Tuesday, August 6, 2013

Make Furniture Cushions

Simple cushions can add accents.

Pillows and pillow covers are easy to make. Create your own color scheme and style by selecting unique fabrics or using quilt blocks as the basic fabric. The fabrics and construction can be as simple or complex as you wish, depending partly on your level of craftsmanship. Does this Spark an idea?


Simple Throw Pillow

1. Measure the area where the pillow will usually rest. For this type of pillow, measurement need not be exact, but should be close.

2. Select a fabric that will provide an accent or blend in with the general decor of the intended location. Bright cottons are often a good choice. If the couch or chair the pillow will rest on has a design, solid colors are a good choice. If the intended spot is a solid color, a bright print or stripe may be appropriate.

3. Measure out the intended shape on a piece of newspaper. Make a half-inch border around the original measurements. This is your seam allowance. Cut out the pattern along the outside line.

4. Fold the fabric so that the right sides are together (inside out). Pin the pattern to the fabric, placing it in one corner of the fabric to have less wasted material. Cut out the two pieces of material at the same time.

5. Remove the pattern, but pin the two pieces of material together, keeping the right sides together.

6. Sew up three sides of the pillow, using a sewing machine. Leave the fourth side open. Turn right side out.

7. Stuff the pillow. A fiberfill pillow form, loose cotton stuffing or a foam pillow form are all good choices. If none of these are available, an old quilt bat, cloth rags that cannot be used for anything else or even straw will do. If straw is used, it is a good idea to use a double layer of fabric, as it can be a bit prickly.

8. Fold in the edges of the fourth side, after the pillow is satisfactorily stuffed. Use a whip stitch to sew up the fourth side about three-fourths of the way across. If a loose stuffing has been used, you can now add a little more stuffing to make sure the pillow is well-filled. Finish sewing up the side and complete the seam with a sewing knot.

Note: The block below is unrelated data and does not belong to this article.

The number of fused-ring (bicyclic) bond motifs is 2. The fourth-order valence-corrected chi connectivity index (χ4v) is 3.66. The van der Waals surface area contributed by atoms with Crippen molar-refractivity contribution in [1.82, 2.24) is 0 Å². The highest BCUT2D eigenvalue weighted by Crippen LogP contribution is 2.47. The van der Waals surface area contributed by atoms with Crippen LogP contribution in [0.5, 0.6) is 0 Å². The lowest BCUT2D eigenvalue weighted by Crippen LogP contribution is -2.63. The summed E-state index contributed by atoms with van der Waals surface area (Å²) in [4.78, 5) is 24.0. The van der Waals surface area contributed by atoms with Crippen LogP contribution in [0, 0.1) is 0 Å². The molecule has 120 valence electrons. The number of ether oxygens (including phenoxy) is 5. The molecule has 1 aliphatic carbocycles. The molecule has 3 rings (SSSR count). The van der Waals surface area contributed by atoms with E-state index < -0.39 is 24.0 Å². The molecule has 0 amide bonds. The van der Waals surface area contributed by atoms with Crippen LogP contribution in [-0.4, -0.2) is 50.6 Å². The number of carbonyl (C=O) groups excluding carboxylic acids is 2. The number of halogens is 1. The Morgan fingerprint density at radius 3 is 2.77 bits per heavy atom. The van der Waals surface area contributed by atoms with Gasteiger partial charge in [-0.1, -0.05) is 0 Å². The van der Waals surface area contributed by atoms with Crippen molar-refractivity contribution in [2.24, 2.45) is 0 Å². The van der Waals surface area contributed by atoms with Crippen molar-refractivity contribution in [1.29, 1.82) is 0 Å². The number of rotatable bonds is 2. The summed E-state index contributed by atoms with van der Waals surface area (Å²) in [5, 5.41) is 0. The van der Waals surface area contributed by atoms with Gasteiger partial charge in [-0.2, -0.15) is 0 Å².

Replacement Cushions

9. Place the old chair or couch cushion on a newspaper and draw around it to get the outline. This is especially important if it is an over-stuffed chair with a cushion that has little ears that extend to either side of the seat.

10. Use a cloth tape measure or string to determine the circumference of the outer rim of the cushion. Measure the height of the cushion from the bottom edge where it rests on the chair to the top edge where people normally sit on it.

11. Draw a line about a half-inch out from the pattern line you made tracing the cushion shape. This is a seam allowance. Cut out the pattern on the outside line.

12. Select your fabric. Upholstery fabric, medium-weight denim or medium-weight canvas are good choices. If it is not possible to match the original fabric, select a color that will complement the existing upholstery.

13. Cut two pieces using the pattern. Then use the circumference length to measure the length of the edge section and the height of the cushion to determine the width of the edge section. Add a half-inch all around for a seam allowance. Cut out the edge piece.

14. Pin the edge piece to the top piece, keeping wrong sides together. If at all possible, use a sewing machine to stitch the two pieces together. Pin the bottom to the edge piece, keeping wrong sides together. Pin the ends of the edge piece together. Stitch the ends of the edge piece together. Stitch three sides of the bottom together. Turn right side out.

15. Insert the old cushion or cut a cushion shape from foam and insert it. If neither of these options are possible, stuff the pillow firmly with cotton fiberfill, old rags or straw. (The last two are last resorts for when nothing else is available.)

16. Double check to make sure the cushion fits the chair. If you have a good fit, tuck in the edges along the opening on the fourth side on the bottom. Stitch it shut, using a whip stitch. You may want to stitch along it twice to make sure it will not pop open.

Tags: edge piece, fourth side, sides together, make sure, seam allowance